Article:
Volume 74, Number 22 | September 29 - October 5 , 2004

Villager photo by Elisabeth Robert

Jose Oliveras, artistic director of Teatro Circulo, left, and Eva Vasquez, Teatro Circulo performer, at announcement of Fourth Arts Block deal on Monday.

The show will go on, and on, for E. 4th St. Theater Row

By Rachel Evans

For more than 20 years, the arts community in the East Village had a reason to worry. With commercial venues eyeing development opportunities in the area, what is known as Downtown’s Theater Row had been struggling to ensure a long-lasting artistic presence on E. Fourth St.

After four years of discussion with the city, the tight-knit neighborhood of theaters, workshops, youth programs and patrons doesn’t have to worry anymore. The properties they currently occupy, plus several vacant lots, were officially sold on Monday to the newly formed organization, Fourth Arts Block, also known as FAB, and permanently dedicated to cultural, nonprofit organizations.

At a press conference held by Councilmember Margarita Lopez, the announcement came that a total of seven properties had been sold for $1 each to FAB, a nonprofit organization dedicated to preserving the arts on E. Fourth St. between Second Ave. and the Bowery.

Lopez, who had been deeply involved and supportive of the initiative, said it was a wonderful day.

“The arts community is finally treated the same way and with the same values as we give Wall St.,” she said to more than 20 members of various arts organizations in the area. “We created a space that never existed before.”

FAB, which was formed in 2001 when the idea of buying the properties from the city started to materialize, joined with Lopez to negotiate with the city and the Department of Housing Preservation and Development to ensure the properties on E. Fourth St. that are now occupied by nonprofit organizations, such as theaters, dance studios and film-editing suites, will not disappear over time.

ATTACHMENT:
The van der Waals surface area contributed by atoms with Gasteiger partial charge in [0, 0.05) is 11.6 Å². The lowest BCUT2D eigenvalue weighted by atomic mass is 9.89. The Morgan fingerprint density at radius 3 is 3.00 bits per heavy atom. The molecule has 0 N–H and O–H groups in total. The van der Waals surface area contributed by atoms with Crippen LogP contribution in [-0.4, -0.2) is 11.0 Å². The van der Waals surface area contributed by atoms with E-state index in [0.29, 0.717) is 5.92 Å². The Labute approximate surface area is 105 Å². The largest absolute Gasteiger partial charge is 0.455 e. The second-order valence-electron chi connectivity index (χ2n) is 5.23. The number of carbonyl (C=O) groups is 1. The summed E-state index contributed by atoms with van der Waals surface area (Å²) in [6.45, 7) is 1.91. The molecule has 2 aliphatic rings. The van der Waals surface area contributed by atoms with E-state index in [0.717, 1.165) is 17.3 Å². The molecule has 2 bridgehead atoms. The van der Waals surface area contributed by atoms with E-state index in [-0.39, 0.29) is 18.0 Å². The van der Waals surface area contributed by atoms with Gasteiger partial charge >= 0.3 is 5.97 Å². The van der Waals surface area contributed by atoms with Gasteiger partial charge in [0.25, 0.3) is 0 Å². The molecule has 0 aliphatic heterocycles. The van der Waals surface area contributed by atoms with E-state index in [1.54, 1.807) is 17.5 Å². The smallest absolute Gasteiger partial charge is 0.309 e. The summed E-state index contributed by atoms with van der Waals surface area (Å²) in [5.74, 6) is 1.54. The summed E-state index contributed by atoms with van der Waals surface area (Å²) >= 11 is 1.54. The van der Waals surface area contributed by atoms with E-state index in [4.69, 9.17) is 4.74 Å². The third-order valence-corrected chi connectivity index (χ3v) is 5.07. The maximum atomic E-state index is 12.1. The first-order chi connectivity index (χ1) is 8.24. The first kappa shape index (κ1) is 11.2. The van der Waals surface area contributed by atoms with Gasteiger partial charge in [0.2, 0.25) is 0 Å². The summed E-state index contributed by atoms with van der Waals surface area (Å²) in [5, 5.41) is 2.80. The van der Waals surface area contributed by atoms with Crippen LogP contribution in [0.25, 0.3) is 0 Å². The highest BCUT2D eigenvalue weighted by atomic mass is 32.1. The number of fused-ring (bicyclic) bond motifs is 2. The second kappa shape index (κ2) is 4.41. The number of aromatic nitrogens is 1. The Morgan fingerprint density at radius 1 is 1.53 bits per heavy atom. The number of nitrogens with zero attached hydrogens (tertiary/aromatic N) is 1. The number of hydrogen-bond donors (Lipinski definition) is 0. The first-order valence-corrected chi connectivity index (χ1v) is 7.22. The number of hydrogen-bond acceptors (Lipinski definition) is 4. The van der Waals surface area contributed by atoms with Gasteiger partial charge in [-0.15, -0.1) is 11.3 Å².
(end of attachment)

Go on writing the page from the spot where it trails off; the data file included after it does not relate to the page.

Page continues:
According to H.P.D. Deputy Commissioner Luiz C. Aragon, the organizations were previously tenants paying month-to-month rent to the city. This sale allows the area to be preserved and maintained as a designated art block indefinitely.

“I see a future in the Fourth Arts Block community,” Aragon said. “It is a wonderful cultural hub.”

Lopez said the area has been an essential part of the community, providing youths with a place to learn and aspiring artists a place to perfect their work.

“The community basically had nothing and created everything,” she said. “The Lower East Side was able to put together a show that became a hit on Broadway, ‘Rent.’ ”

Ryan Gilliam, chairperson of FAB, said it truly was a wonderful day not only for the arts, but also for New York City.

“This has paved the way for us to stay,” Gilliam said, “and to stay here always.”

The organization has raised 50 percent of the estimated cost of renovations through partnerships with public and private agencies and smaller donations from local residents and businesses, she said.

Lopez said with the city’s approval of the Uniform Land Use Review Procedure the properties will be renovated and the vacant lots filled to include theaters, printshops, dance companies, rehearsal spaces and costume construction shop workshops.

There are also other educational plans for E. Fourth St., including a new four-story Youth Arts Center that would have free and low-cost programs, as well as a public archive documenting the Off-Off-Broadway movement.

“It is a multicultural and multiethnic area,” Lopez said. “In the same street someone would be able to enjoy beautiful pieces of Shakespeare and be able to eat wonderful Latino food.”

Jose Oliveras, artistic director of Teatro Circulo, was also part of the effort to preserve the arts community.

He said the past four years have certainly been a battle, but it has definitely been worth it.

“This is a happy day for Latino theater in New York,” Oliveras said. “We finally have our own forum to produce and create our work. We are not homeless anymore,” he added.

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